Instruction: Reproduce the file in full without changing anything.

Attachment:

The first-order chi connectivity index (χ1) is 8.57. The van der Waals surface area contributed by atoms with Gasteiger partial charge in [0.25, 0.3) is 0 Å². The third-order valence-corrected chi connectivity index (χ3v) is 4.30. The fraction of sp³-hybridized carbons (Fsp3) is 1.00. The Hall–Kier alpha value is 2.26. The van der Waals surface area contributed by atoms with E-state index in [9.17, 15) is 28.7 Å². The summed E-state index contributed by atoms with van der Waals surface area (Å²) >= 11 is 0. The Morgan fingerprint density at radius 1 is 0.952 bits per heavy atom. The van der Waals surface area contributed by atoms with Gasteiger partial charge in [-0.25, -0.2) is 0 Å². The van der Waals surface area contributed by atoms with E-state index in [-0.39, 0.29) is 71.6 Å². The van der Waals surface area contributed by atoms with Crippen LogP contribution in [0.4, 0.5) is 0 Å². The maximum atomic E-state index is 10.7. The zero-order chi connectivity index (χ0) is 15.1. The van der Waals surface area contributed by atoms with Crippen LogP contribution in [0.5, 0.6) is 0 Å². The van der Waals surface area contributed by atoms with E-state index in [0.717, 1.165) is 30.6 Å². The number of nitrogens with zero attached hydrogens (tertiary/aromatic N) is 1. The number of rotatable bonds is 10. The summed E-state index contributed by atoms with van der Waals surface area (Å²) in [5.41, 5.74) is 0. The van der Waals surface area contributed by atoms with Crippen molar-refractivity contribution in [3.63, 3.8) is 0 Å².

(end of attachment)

The first-order chi connectivity index (χ1) is 8.57. The van der Waals surface area contributed by atoms with Gasteiger partial charge in [0.25, 0.3) is 0 Å². The third-order valence-corrected chi connectivity index (χ3v) is 4.30. The fraction of sp³-hybridized carbons (Fsp3) is 1.00. The Hall–Kier alpha value is 2.26. The van der Waals surface area contributed by atoms with E-state index in [9.17, 15) is 28.7 Å². The summed E-state index contributed by atoms with van der Waals surface area (Å²) >= 11 is 0. The Morgan fingerprint density at radius 1 is 0.952 bits per heavy atom. The van der Waals surface area contributed by atoms with Gasteiger partial charge in [-0.25, -0.2) is 0 Å². The van der Waals surface area contributed by atoms with E-state index in [-0.39, 0.29) is 71.6 Å². The van der Waals surface area contributed by atoms with Crippen LogP contribution in [0.4, 0.5) is 0 Å². The maximum atomic E-state index is 10.7. The zero-order chi connectivity index (χ0) is 15.1. The van der Waals surface area contributed by atoms with Crippen LogP contribution in [0.5, 0.6) is 0 Å². The van der Waals surface area contributed by atoms with E-state index in [0.717, 1.165) is 30.6 Å². The number of nitrogens with zero attached hydrogens (tertiary/aromatic N) is 1. The number of rotatable bonds is 10. The summed E-state index contributed by atoms with van der Waals surface area (Å²) in [5.41, 5.74) is 0. The van der Waals surface area contributed by atoms with Crippen molar-refractivity contribution in [3.63, 3.8) is 0 Å².